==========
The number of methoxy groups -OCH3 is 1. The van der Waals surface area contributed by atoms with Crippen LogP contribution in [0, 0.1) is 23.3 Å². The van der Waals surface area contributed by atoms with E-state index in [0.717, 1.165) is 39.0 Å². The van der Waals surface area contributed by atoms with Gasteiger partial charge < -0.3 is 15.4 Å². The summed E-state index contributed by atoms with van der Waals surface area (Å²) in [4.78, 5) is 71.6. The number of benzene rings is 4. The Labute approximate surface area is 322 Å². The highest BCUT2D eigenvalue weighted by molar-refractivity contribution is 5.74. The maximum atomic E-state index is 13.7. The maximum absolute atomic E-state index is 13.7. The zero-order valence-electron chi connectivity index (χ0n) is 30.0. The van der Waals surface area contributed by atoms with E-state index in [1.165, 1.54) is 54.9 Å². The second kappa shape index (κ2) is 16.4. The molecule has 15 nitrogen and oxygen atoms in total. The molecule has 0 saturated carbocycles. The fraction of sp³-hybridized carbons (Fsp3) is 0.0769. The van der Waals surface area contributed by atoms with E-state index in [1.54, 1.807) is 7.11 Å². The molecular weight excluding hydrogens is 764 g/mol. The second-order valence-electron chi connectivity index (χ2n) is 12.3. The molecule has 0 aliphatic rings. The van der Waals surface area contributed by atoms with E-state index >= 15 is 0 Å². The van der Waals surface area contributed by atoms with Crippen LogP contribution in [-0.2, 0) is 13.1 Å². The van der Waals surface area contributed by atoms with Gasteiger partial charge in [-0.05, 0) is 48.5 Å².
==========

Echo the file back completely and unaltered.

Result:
The number of methoxy groups -OCH3 is 1. The van der Waals surface area contributed by atoms with Crippen LogP contribution in [0, 0.1) is 23.3 Å². The van der Waals surface area contributed by atoms with E-state index in [0.717, 1.165) is 39.0 Å². The van der Waals surface area contributed by atoms with Gasteiger partial charge < -0.3 is 15.4 Å². The summed E-state index contributed by atoms with van der Waals surface area (Å²) in [4.78, 5) is 71.6. The number of benzene rings is 4. The Labute approximate surface area is 322 Å². The highest BCUT2D eigenvalue weighted by molar-refractivity contribution is 5.74. The maximum atomic E-state index is 13.7. The maximum absolute atomic E-state index is 13.7. The zero-order valence-electron chi connectivity index (χ0n) is 30.0. The van der Waals surface area contributed by atoms with E-state index in [1.165, 1.54) is 54.9 Å². The second kappa shape index (κ2) is 16.4. The molecule has 15 nitrogen and oxygen atoms in total. The molecule has 0 saturated carbocycles. The fraction of sp³-hybridized carbons (Fsp3) is 0.0769. The van der Waals surface area contributed by atoms with E-state index in [1.54, 1.807) is 7.11 Å². The molecular weight excluding hydrogens is 764 g/mol. The second-order valence-electron chi connectivity index (χ2n) is 12.3. The molecule has 0 aliphatic rings. The van der Waals surface area contributed by atoms with E-state index >= 15 is 0 Å². The van der Waals surface area contributed by atoms with Crippen LogP contribution in [-0.2, 0) is 13.1 Å². The van der Waals surface area contributed by atoms with Gasteiger partial charge in [-0.05, 0) is 48.5 Å².